Pamela Padilla

University of North TexasUnited States of America

Dr. Pamela Padilla is an Associate Professor in the Department of Biological Sciences at the University of North Texas. She received her PhD from the University of New Mexico, conducted her post-doctoral research at the Fred Hutchinson Cancer Research Center and was a Glenn Visiting Scholar at the Salk Institute. She has received funding support from the National Institutes of Health and National Science Foundation. She received prestigious awards and honors including being named a Kavli Fellow and awarded an Early Career Award for Research and Creativity at UNT and an NSF CAREER. Her research interests include environmentally induced arrest in various organisms (nematode Caenorhabditis elegans and killifish Austrofundulus limnaeus). Currently, her laboratory focus involves understanding how genetics and environmental factors, such as diet, influence the response to oxygen deprivation. At UNT she teaches undergraduate and graduate courses in the field of Genetics and Stress Physiology.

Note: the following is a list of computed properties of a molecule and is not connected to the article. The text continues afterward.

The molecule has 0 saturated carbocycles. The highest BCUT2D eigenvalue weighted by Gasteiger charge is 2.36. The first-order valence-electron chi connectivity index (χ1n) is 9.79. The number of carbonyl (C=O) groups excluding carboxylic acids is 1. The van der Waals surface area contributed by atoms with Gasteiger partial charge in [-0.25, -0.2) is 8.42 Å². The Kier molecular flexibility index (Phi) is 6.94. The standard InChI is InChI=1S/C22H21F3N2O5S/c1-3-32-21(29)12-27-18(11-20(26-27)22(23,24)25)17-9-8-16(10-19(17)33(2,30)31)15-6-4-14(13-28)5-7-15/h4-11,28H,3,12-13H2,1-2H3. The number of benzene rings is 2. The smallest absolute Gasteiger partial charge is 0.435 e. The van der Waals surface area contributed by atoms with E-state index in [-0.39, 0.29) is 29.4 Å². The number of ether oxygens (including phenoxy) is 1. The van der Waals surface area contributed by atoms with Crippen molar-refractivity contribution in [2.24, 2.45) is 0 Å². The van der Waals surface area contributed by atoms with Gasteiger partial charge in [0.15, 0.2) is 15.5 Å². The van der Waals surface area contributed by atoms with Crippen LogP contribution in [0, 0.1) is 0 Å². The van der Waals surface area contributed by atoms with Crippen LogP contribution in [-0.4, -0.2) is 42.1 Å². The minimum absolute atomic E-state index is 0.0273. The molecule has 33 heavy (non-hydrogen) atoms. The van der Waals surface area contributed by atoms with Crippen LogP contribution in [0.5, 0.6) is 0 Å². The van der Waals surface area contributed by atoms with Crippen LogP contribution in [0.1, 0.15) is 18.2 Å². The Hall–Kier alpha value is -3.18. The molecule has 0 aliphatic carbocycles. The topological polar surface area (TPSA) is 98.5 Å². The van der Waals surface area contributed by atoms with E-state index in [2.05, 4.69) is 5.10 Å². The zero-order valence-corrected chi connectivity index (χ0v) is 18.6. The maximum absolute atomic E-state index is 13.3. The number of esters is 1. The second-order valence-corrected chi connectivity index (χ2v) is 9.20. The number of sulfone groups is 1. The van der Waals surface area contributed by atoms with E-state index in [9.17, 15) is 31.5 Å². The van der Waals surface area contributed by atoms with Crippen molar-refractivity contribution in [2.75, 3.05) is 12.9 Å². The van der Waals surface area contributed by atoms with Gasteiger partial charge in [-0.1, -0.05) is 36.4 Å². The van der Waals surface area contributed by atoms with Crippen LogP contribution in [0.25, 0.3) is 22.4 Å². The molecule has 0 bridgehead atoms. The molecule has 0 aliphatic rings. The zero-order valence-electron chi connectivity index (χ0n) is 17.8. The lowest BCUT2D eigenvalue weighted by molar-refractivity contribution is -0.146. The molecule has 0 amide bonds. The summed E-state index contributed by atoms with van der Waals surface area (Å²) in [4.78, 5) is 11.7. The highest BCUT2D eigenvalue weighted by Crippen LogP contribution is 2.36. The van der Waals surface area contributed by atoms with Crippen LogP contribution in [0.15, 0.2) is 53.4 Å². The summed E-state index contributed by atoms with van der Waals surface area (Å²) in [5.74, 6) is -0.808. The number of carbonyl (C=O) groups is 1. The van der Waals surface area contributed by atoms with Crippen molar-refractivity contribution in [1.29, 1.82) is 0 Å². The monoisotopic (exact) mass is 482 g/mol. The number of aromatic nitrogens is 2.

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Latest work with IntechOpen by Pamela Padilla

This book reviews how severe oxygen deprivation affects biological systems - from the molecular to the ecological level. The contributing authors come from diverse regions of the world, which proves the interest in the academic analysis of oxygen deprivation. The diversity in the experimental approach scientists take, in order to understand the influence oxygen deprivation has on living systems, is apparent throughout this book. One of the presented ideas deals with the exploration and examination of the physiological, cellular and genetic characteristics of killifish embryos and nematodes exposed to anoxia. Furthermore, the book includes material on the mechanisms regulating hypoxia and anoxia tolerance and their implications of on human health issues. Finally, new methodologies to examine oxygen deprivation and the impact of human-related activities on oxygen level, within important ecological systems such as Lake Victoria, are presented. There is no doubt that the oxygen molecule is central to every stratum of biological systems.

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